When we last saw Boris Akunin's erstwhile hero Erast Fandorin, he was disappearing from view out the window of a railway car that was heading back to Mother Russia from the battlefields of the Russo-Turkish wars. A beautiful young woman was surprised to find that her eyes were unable to keep him in focus as they were being clouded by tears. She knew that he and she were to be irrevocably parted, not only because the man she was sharing a carriage with was her husband to be, but also because Erast was off to Japan where he was about to begin his seven year term as an assistant counsel in the Russian embassy.
Young Erast's mood was particularly despondent, because although he had succeeded in catching the spy who was intent on foiling Russia's military victory, and the Empire had vanquished her opponents in the field, the victories were pyrrhic. All of Europe was prepared to stand in opposition to the terms of the peace treaty, and the spy had achieved his real long term goal of creating the opportunity for his chosen man to take the reigns of power in Turkey.
So even while all around him are celebrating the Empire's great victory, Erast sees the truth has no desire to return to Russia. As he prepares himself for the journey that will take him from the battlefields of Eastern Europe to the island Empire of Japan, events in a secluded house in Paris, France are unfolding that will turn his expected relaxing sea voyage into an event every bit as perilous as his stay on the Russian Front.
A ghastly murder/robbery has taken place, where all 11 inhabitants of a household are found murdered and a valuable object d'art has been stolen. Although it is quickly figured out that the ten servants had been poisoned, and their master bludgeoned to death, mystery surrounds the crime. How was the culprit, or culprits, able to subdue all ten servants without a struggle? Why is the only item of value stolen recovered within 24 hours — fished out of the Seine river by a young lad.
The gold statuette of Shiva was valued at easily half a million francs, so to find it discarded, blood spattered and stained, like your typical murder weapon that was grabbed on the spur of the moment by a surprised intruder, is yet another mystery for Commissioner Gustave Gauche of Special Crimes section of the Paris Police. His only clue to the identity of the murderer is the emblem of a golden whale that he finds clutched in the bludgeoned victim's hand — as if in his final struggles he had been able to rip it from his killer's clothing.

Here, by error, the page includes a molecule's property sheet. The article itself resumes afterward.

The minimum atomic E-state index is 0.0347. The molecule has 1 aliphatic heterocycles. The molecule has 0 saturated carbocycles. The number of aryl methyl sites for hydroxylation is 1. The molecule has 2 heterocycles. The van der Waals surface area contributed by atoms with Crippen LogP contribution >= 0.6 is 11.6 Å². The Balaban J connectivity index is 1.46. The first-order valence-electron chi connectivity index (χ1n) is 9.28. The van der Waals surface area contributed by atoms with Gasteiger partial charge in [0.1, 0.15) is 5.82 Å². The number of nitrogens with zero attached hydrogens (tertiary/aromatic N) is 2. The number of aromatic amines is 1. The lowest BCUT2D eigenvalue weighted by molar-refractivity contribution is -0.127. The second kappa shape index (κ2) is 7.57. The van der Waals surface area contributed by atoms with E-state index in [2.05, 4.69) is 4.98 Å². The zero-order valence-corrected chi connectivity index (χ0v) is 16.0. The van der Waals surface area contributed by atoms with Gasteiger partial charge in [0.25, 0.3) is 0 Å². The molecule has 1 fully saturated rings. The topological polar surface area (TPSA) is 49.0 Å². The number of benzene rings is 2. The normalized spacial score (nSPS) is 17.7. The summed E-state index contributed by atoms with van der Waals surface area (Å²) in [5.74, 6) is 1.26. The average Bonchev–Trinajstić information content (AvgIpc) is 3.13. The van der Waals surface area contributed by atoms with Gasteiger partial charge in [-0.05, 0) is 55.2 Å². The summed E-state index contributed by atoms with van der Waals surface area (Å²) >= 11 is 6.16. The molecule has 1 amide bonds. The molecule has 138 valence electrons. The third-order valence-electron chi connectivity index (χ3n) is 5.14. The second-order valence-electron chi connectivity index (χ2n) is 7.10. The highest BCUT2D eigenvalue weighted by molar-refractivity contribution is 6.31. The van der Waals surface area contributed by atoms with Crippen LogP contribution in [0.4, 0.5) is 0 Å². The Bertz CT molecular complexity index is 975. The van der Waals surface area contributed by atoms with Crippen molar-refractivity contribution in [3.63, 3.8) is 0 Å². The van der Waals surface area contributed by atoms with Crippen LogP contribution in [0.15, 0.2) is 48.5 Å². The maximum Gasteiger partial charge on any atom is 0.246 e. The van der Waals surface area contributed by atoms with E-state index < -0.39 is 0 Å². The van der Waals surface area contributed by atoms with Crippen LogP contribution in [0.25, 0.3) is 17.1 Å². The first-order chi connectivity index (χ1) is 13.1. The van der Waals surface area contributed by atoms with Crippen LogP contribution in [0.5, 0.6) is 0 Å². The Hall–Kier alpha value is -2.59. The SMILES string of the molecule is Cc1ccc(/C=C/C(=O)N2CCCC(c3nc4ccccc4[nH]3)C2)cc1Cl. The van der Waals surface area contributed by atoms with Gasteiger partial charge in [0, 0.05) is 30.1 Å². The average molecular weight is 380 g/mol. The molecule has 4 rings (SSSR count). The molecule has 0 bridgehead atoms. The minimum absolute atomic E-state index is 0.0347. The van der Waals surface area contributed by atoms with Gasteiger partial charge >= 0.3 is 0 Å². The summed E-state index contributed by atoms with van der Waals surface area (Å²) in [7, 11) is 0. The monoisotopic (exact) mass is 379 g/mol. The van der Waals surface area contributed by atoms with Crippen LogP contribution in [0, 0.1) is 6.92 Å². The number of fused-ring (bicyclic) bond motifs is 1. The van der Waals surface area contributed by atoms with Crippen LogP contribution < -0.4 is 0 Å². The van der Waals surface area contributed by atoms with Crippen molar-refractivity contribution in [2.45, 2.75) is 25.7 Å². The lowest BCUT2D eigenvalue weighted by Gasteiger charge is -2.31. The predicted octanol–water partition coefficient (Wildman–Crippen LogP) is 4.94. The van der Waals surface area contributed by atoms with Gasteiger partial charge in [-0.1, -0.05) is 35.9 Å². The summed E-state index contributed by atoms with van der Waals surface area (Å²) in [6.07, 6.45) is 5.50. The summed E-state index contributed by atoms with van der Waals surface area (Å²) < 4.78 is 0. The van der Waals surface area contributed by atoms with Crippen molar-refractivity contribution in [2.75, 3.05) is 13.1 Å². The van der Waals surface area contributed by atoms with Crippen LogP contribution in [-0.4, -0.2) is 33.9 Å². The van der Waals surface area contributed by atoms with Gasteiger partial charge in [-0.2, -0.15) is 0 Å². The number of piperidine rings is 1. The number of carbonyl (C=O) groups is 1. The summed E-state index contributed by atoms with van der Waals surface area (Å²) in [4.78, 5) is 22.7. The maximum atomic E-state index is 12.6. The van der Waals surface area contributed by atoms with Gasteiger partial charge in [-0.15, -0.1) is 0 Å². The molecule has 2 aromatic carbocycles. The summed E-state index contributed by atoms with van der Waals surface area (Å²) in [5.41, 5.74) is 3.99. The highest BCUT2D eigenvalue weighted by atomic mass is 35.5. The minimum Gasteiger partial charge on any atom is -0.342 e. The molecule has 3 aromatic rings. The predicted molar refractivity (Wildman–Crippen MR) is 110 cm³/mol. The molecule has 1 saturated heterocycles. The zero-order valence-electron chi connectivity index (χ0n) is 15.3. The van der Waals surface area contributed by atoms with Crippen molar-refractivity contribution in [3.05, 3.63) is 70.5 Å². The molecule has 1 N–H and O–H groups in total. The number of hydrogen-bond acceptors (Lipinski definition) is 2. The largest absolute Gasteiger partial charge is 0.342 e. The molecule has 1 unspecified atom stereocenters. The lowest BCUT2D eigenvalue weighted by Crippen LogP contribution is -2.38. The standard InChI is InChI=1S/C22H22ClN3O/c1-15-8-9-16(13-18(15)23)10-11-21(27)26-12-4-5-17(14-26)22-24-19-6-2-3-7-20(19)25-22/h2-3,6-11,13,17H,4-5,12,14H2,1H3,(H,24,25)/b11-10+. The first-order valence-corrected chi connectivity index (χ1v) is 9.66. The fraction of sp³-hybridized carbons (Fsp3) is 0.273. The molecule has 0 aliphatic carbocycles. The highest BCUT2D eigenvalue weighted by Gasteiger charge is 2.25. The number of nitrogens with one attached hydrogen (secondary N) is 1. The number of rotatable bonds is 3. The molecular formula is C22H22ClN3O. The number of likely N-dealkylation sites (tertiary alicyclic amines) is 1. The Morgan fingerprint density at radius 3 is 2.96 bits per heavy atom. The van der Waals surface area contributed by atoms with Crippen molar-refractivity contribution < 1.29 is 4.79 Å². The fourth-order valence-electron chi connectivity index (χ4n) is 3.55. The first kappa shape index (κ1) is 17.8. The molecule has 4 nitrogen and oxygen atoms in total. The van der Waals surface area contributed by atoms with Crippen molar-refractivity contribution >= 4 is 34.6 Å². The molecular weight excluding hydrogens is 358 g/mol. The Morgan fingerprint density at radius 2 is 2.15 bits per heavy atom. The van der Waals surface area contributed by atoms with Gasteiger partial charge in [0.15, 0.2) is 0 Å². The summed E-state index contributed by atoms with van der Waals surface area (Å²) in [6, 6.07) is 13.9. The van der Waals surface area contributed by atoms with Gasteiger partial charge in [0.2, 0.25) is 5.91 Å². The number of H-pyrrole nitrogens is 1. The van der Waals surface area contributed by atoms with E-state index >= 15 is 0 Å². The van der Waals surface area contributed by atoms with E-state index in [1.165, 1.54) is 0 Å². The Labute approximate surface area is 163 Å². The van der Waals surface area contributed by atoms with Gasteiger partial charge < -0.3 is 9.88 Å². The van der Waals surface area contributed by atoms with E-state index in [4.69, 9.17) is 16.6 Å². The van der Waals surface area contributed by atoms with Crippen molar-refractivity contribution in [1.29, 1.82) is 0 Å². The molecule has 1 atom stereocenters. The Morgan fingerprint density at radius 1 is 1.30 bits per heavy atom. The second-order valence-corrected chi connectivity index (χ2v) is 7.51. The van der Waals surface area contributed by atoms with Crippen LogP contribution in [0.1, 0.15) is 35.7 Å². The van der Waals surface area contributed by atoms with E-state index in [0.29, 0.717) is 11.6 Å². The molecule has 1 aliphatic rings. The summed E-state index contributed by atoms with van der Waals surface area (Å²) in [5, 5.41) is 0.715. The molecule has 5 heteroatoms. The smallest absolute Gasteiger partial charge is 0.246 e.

It turns out that this trinket had been especially made and minted for handing out to all first class passengers who intended to travel on the maiden voyage of the S. S. Leviathan, departing Southampton in England and bound for Calcutta. What Gauche had hoped would be an easy process of elimination turns out to be a far more difficult matter than first anticipated. Over a hundred first class tickets had been sold, and could have been purchased anywhere between Southampton and Constantinople. Thus we find him at the beginning of Boris Akunin's Murder On The Leviathan standing by the gangplank scrutinizing one Erast Fandorin, first class passenger, as he boards ship at Port Said en route to Tokyo via Calcutta. As his whale is not clearly visible, our Gauche quickly adds him to his collection of ten suspects, and ensures Erast is assigned to the Salon reserved for the detective and his suspects.
If there is not a specific genre of murder/mystery for passengers on a train or cruise ship, there probably should be. Agatha Chrisite used the setting to great success in Murder On The Orient Express (train) and Death On The Nile (steam ship). It immediately creates a wonderful atmosphere of suspense and paranoia with its "one of us is the murderer" scenario, and allows for wonderful displays of character interaction, abundant use of red herrings, and of course the pièce de résistance of "the unveiling of the murderer".